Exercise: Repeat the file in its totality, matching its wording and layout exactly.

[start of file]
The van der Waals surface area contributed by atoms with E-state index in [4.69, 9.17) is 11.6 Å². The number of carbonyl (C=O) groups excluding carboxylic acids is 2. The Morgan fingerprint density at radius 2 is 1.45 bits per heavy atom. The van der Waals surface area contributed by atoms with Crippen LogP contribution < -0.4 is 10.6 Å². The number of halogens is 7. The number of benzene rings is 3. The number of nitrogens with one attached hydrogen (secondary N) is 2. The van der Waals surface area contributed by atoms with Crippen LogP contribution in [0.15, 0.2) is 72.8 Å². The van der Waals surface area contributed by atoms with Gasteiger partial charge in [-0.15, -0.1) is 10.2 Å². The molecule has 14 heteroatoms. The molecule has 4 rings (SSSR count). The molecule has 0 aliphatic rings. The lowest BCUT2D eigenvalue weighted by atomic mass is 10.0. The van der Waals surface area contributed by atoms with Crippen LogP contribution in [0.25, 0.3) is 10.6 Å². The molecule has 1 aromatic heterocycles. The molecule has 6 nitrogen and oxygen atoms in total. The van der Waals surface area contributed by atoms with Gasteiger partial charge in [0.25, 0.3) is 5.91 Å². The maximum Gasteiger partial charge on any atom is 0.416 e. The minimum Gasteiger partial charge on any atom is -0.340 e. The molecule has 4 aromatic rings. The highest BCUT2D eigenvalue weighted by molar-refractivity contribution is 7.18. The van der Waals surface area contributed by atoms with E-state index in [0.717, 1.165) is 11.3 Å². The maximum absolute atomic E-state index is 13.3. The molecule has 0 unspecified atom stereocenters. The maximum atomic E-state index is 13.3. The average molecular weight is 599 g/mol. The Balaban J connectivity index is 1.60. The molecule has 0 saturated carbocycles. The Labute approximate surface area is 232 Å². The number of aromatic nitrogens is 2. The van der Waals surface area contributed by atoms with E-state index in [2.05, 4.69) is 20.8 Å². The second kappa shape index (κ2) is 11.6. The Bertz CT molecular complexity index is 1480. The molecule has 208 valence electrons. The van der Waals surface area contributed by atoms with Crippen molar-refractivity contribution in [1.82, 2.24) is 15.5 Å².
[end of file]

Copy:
The van der Waals surface area contributed by atoms with E-state index in [4.69, 9.17) is 11.6 Å². The number of carbonyl (C=O) groups excluding carboxylic acids is 2. The Morgan fingerprint density at radius 2 is 1.45 bits per heavy atom. The van der Waals surface area contributed by atoms with Crippen LogP contribution < -0.4 is 10.6 Å². The number of halogens is 7. The number of benzene rings is 3. The number of nitrogens with one attached hydrogen (secondary N) is 2. The van der Waals surface area contributed by atoms with Crippen LogP contribution in [0.15, 0.2) is 72.8 Å². The van der Waals surface area contributed by atoms with Gasteiger partial charge in [-0.15, -0.1) is 10.2 Å². The molecule has 14 heteroatoms. The molecule has 4 rings (SSSR count). The molecule has 0 aliphatic rings. The lowest BCUT2D eigenvalue weighted by atomic mass is 10.0. The van der Waals surface area contributed by atoms with Crippen LogP contribution in [0.25, 0.3) is 10.6 Å². The molecule has 1 aromatic heterocycles. The molecule has 6 nitrogen and oxygen atoms in total. The van der Waals surface area contributed by atoms with Gasteiger partial charge in [0.25, 0.3) is 5.91 Å². The maximum Gasteiger partial charge on any atom is 0.416 e. The minimum Gasteiger partial charge on any atom is -0.340 e. The molecule has 4 aromatic rings. The highest BCUT2D eigenvalue weighted by molar-refractivity contribution is 7.18. The van der Waals surface area contributed by atoms with E-state index in [0.717, 1.165) is 11.3 Å². The maximum absolute atomic E-state index is 13.3. The molecule has 0 unspecified atom stereocenters. The maximum atomic E-state index is 13.3. The average molecular weight is 599 g/mol. The Balaban J connectivity index is 1.60. The molecule has 0 saturated carbocycles. The Labute approximate surface area is 232 Å². The number of aromatic nitrogens is 2. The van der Waals surface area contributed by atoms with E-state index in [2.05, 4.69) is 20.8 Å². The second kappa shape index (κ2) is 11.6. The Bertz CT molecular complexity index is 1480. The molecule has 208 valence electrons. The van der Waals surface area contributed by atoms with Crippen molar-refractivity contribution in [1.82, 2.24) is 15.5 Å².